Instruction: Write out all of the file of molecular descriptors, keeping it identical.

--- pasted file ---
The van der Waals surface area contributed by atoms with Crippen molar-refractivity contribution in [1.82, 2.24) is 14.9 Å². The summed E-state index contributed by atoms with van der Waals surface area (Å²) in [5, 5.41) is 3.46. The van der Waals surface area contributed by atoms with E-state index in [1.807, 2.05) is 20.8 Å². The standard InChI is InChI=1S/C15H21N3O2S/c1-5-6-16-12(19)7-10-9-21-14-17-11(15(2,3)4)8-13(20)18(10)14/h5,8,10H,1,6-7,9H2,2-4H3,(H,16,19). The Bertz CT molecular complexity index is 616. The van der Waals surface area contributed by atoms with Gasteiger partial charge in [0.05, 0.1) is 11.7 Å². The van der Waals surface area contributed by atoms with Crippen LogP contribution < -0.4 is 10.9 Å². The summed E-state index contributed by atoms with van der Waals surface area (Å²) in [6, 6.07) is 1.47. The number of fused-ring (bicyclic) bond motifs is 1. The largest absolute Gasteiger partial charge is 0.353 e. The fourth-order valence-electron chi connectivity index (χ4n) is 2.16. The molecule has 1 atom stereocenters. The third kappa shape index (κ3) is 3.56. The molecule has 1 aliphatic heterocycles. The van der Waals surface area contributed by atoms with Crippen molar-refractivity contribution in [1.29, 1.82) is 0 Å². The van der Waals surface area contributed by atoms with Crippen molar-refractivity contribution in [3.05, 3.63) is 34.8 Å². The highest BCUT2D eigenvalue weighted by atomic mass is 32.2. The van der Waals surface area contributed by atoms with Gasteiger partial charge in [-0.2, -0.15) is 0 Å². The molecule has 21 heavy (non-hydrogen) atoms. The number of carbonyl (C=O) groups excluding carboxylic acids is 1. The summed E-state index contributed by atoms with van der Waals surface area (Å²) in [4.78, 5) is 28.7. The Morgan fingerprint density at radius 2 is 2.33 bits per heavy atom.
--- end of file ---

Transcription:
The van der Waals surface area contributed by atoms with Crippen molar-refractivity contribution in [1.82, 2.24) is 14.9 Å². The summed E-state index contributed by atoms with van der Waals surface area (Å²) in [5, 5.41) is 3.46. The van der Waals surface area contributed by atoms with E-state index in [1.807, 2.05) is 20.8 Å². The standard InChI is InChI=1S/C15H21N3O2S/c1-5-6-16-12(19)7-10-9-21-14-17-11(15(2,3)4)8-13(20)18(10)14/h5,8,10H,1,6-7,9H2,2-4H3,(H,16,19). The Bertz CT molecular complexity index is 616. The van der Waals surface area contributed by atoms with Gasteiger partial charge in [0.05, 0.1) is 11.7 Å². The van der Waals surface area contributed by atoms with Crippen LogP contribution < -0.4 is 10.9 Å². The summed E-state index contributed by atoms with van der Waals surface area (Å²) in [6, 6.07) is 1.47. The number of fused-ring (bicyclic) bond motifs is 1. The largest absolute Gasteiger partial charge is 0.353 e. The fourth-order valence-electron chi connectivity index (χ4n) is 2.16. The molecule has 1 atom stereocenters. The third kappa shape index (κ3) is 3.56. The molecule has 1 aliphatic heterocycles. The van der Waals surface area contributed by atoms with Crippen molar-refractivity contribution in [1.29, 1.82) is 0 Å². The van der Waals surface area contributed by atoms with Crippen molar-refractivity contribution in [3.05, 3.63) is 34.8 Å². The highest BCUT2D eigenvalue weighted by atomic mass is 32.2. The van der Waals surface area contributed by atoms with Gasteiger partial charge in [-0.2, -0.15) is 0 Å². The molecule has 21 heavy (non-hydrogen) atoms. The number of carbonyl (C=O) groups excluding carboxylic acids is 1. The summed E-state index contributed by atoms with van der Waals surface area (Å²) in [4.78, 5) is 28.7. The Morgan fingerprint density at radius 2 is 2.33 bits per heavy atom.